• If you don't want to carve your rod, check out the stamp selection at your local craft store. There may be nature-themed designs you can print onto your rod for decoration.
  4. Step 4 Use your rod...
    Use your rod by holding one fork in each hand and pointing it away from you. Grip the handles of your dowsing rod in an underhanded grasp, with the heels of your hands facing upward and the rod (the bottom section of the Y) away from you at arm's length. Make sure that the fork is parallel with the ground or tilted very slightly downward. Walk slowly around until your divining rod discovers something![4]
    • You’ll know you’ve found what you’re looking for when the butt end of the rod points sharply downward at the ground, or when it whirls around and around.
    • Some people believe the number of times your divining rod bobs indicates the depth (in feet or fathoms or other common units of measurements) of the item you're searching for.
    • Historically, divining rods were used exclusively to locate water underground, but some people use them to locate all sorts of things, from money to dead bodies.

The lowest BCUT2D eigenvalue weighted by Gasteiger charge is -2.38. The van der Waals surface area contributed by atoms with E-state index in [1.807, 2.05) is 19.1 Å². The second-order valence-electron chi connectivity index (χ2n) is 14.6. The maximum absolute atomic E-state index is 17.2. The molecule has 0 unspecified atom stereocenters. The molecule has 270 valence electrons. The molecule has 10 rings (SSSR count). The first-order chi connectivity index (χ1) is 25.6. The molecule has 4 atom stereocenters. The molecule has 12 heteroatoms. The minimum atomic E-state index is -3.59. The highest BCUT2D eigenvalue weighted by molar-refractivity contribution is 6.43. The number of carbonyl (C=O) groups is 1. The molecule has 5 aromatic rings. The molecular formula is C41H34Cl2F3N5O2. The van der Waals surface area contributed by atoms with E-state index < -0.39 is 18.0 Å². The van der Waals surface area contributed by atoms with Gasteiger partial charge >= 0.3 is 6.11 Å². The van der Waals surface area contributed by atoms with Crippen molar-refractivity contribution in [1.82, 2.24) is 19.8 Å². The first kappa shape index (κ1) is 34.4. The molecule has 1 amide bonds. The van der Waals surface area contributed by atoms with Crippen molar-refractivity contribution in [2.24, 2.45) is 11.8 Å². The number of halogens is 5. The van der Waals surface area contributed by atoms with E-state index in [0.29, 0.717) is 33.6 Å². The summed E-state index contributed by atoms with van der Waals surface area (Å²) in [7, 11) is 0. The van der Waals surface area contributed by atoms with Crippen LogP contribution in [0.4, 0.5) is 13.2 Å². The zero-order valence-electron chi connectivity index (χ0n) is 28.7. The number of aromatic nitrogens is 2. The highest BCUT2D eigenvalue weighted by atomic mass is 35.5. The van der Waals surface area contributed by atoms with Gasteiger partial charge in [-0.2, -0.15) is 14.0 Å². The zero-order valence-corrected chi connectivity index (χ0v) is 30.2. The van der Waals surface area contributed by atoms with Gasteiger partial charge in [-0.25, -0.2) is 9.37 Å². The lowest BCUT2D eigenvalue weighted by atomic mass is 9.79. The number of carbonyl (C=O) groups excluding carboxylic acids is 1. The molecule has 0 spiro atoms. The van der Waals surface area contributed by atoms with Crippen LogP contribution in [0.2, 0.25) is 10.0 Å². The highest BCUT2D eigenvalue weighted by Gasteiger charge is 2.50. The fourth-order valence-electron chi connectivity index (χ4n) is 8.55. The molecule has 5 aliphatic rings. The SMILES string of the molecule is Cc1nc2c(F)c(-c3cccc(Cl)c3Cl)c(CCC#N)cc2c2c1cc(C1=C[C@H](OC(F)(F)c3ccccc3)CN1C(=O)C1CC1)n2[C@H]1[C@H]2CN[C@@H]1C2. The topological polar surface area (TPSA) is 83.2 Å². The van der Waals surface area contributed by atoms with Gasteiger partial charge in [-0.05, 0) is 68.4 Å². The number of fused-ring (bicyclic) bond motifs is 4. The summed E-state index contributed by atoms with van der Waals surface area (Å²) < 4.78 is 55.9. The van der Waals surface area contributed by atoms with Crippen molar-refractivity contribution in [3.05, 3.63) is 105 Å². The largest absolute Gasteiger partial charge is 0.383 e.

• There's not enough scientific evidence to suggest divining rods work for certain, but there are many people who claim to have had success using them.[5]
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Method 2
Method 2 of 2:

Using a Bent Wire

  1. Step 1 Acquire 2 equal lengths of wire, each about 20 inches (50.8 cm) long.
    The wire can be brass, copper, steel – any sturdy but bendable material. For an easy divining rod, try cutting a wire coat hanger into 2 equal pieces – or straightening 2 coat hangers by untwisting their hooks. You could also use metal antennae from an old radio or TV.[6]